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A new study brought forth the notion that maybe better labels will stop people from buying sugary drinks that are ultimately damaging to the health. The problem has grown increasingly more serious over the years. It fueled the fire of childhood obesity and diabetes in the United States.
Researchers at the University of Pennsylvania conducted an online study, polling almost 2,400 parents with children between the ages of 6 and 11 years old. The participants were separated into six groups, each presented with a particular type of sugar-sweetened beverage (SSB).
One group was shown sugary beverages with the standard “calorie table”, informing the parents about its caloric content. Another saw to sugar-riddled drinks with no warning labels, which was the control group. The remaining four groups saw a variation of sugary beverages with specific label warnings on one of their potential consequences, such as diabetes, obesity, or tooth decay. The parents were then asked to decide on whether or not they would purchase the presented drinks for their children.
According to their findings, 60% of parents who saw no labels were willing to buy the SSBs for their children, and 53% of those who saw the standard “calorie table”. In comparison, only 40% of the parents who read the specific warning labels stated that they would purchase the sugary drinks for their children. It brought forth a new potential approach.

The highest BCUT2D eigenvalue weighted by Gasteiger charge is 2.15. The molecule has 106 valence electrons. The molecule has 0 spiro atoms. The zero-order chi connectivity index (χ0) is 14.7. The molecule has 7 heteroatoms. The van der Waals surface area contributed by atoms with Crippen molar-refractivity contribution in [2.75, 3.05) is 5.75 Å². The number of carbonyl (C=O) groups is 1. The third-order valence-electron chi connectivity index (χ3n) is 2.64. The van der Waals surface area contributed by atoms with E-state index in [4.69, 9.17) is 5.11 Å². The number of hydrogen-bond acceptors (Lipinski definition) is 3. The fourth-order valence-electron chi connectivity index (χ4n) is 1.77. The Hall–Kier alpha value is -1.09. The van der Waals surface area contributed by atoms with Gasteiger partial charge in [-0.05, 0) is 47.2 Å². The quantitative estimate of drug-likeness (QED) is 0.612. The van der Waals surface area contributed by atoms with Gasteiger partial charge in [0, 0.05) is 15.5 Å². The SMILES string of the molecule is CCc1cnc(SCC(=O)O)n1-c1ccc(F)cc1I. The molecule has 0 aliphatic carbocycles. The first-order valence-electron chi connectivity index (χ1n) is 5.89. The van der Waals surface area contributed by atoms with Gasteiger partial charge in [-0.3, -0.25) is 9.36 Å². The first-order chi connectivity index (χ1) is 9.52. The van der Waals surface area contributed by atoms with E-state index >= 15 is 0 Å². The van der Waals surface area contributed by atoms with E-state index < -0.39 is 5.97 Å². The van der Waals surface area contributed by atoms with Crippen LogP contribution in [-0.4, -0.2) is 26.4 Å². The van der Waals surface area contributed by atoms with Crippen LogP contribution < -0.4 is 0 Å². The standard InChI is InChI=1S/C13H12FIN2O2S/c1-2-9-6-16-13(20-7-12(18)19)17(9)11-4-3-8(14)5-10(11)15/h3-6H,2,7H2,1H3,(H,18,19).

The researchers stated that it’s possible labels play a major role in product consumption. Perhaps the same effect could be witnessed for sugary drinks as it was seen in cigarettes.
According to lead author of the study, Dr. Christina Roberto, regardless of the wording, the labels did seem to have an impact on potential customers. The observation has apparently been successful for tobacco users. The graphic images and specific warning labels certainly have had something to do with the decline in smoker rates.
The study was the first of its kind and opened the window for a new solution. By adding the specific potential consequences of abuse of SSBs, it’s possible that parents will become more aware of the health risks. In fact, around 75% of the participants would support adding the specific labels to sugary beverages. It could raise awareness and perhaps target audiences with poorer educational background.
However, according to Sara Folta from the Friedman School of Nutrition Science and Policy, the issue should take a different approach. Parents should be informed less about soda, and more about the sports drinks and ‘natural juices’. It’s often that they are viewed as the healthier alternative when, in fact, they are not. The natural juices are not always 100% juice.
Folta also stated that the study might’ve inadvertently targeted an audience with a higher education, who are more prone to reading labels and carrying out tasks, such as an online poll.
Another problem is that the impact of specific warning labels could also fade. That is something to take note of. The impact of the warning labels might wear off, as it did for tobacco users in the United States. As stated by Folta, people have become desensitized to the issue. European markets and others, except the United States, have altered the images, made them more impacting, bigger, or more colorful through time. That way, the effect would not wear off. The same should happen in the future for SSBs.
Image source: businesstech.co.za